I knew about  the history of the great Everton midfield of Harvey, Kendall and Ball. By then Howard – a wonderful player – had left for Birmingham, whilst Bally had gone and Colin was struggling with a hip problem.  Dave Clements was in centre-midfield, with Gary Jones and John Connelly on the flanks –  so I slotted into midfield. Roger Kenyon was captain and Dave Lawson was vying with Dai Davies for the goal keeper slot. We almost won the league that season. I remember scoring against Coventry on Easter Monday to put us top of the division, but we couldn’t see it through.

Everton is a massive club and the atmosphere at Goodison was great, but I was coming away sometimes thinking that the fans wouldn’t have enjoyed watching us play at that time – we were getting the right results, but the entertainment factor was missing. I came from a team, Burnley, where we were always on the front foot:  get it wide, be creative, lots of crosses and shots on target. Training sessions were hard under Billy, everything was timed like 200m and 400m runs. Long-term it did give me the core strength to extend my career.

I really enjoyed my last three years at Everton. Gordon Lee had taken over and we played a more expansive game: ball on the deck, create chances, score goals and win games. In 1977-78 we went 23 games without defeat; we had a good team with Lyonsey, Pejiy, Kingy, Rossco, Ticer Thomas and Big Latch, whilst Dunc McKenzie was a real crowd favourite. We also had a good work ethic and honest players, willing to graft. However, in the end we again finished third; we did have a few injuries in the last six or seven games but it was so disappointing. We wanted it so badly, and so did the fans.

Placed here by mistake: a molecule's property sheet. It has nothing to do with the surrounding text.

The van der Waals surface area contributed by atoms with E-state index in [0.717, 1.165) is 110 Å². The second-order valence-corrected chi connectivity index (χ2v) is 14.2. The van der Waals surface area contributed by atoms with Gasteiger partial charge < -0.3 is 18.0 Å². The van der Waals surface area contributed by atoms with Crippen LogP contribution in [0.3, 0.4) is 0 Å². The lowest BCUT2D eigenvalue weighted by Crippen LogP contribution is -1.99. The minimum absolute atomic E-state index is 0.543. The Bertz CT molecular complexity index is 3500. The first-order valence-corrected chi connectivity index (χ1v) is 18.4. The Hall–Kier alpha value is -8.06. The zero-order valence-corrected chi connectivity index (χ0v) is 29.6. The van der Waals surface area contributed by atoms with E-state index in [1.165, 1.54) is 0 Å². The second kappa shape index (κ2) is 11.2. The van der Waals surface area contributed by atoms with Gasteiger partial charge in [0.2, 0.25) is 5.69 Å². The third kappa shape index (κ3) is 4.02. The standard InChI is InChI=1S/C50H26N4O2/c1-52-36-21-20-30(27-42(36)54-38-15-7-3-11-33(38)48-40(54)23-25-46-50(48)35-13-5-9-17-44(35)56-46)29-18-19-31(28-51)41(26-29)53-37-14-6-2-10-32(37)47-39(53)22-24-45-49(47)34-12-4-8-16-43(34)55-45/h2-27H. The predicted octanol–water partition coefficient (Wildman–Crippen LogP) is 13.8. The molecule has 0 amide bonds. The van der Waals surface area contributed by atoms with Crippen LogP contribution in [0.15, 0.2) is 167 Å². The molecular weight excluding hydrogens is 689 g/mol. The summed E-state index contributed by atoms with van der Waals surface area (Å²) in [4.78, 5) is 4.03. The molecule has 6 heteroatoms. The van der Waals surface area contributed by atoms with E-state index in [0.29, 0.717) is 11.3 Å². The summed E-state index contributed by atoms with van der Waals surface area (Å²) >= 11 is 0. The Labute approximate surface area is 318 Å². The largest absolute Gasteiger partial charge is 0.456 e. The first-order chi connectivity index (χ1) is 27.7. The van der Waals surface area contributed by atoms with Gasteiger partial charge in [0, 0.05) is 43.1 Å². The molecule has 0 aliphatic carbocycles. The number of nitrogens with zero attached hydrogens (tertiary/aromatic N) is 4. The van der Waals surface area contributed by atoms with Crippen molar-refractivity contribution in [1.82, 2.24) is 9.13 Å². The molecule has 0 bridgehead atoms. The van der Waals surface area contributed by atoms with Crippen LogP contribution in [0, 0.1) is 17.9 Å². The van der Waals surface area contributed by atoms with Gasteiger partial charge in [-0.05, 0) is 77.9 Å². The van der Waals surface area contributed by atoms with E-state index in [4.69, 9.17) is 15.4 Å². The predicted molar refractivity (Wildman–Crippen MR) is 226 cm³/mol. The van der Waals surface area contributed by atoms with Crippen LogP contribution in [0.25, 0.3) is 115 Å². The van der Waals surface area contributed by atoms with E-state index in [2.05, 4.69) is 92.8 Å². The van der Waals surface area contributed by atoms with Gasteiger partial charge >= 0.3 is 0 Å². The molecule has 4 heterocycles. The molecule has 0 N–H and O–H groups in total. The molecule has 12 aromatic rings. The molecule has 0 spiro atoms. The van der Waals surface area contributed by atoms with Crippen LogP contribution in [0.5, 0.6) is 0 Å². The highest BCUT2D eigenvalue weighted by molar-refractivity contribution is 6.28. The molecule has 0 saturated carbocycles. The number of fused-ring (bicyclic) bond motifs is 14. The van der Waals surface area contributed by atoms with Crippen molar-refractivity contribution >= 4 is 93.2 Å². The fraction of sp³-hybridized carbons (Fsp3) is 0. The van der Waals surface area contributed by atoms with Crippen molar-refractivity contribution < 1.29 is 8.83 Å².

Martin (right), with manager Billy Bingham (left) and Bob Latchford

I feel that the League Cup Final against Villa was a big chance to win a trophy, if we had I’m sure it would have led to other triumphs. It wasn’t to be in the FA Cup either was it? We felt gutted by the decision of ref Clive Thomas to disallow Bryan Hamilton’s legitimate winner in the Maine Road semi-final derby game.

I left Everton in 1979 and it was a bad decision – Gordon had offered me a contract, but I wanted a longer one after having had a successful season. Harry Potts had gone back to Burnley after a period at Blackpool. I met him in Southport and he asked me to come back to Burnley. I felt I needed to repay his faith he had in me for giving me the chance all those years ago. I had a special relationship with Harry, himself a former Evertonian, and wanted to pay him back. It was my heart ruling my head.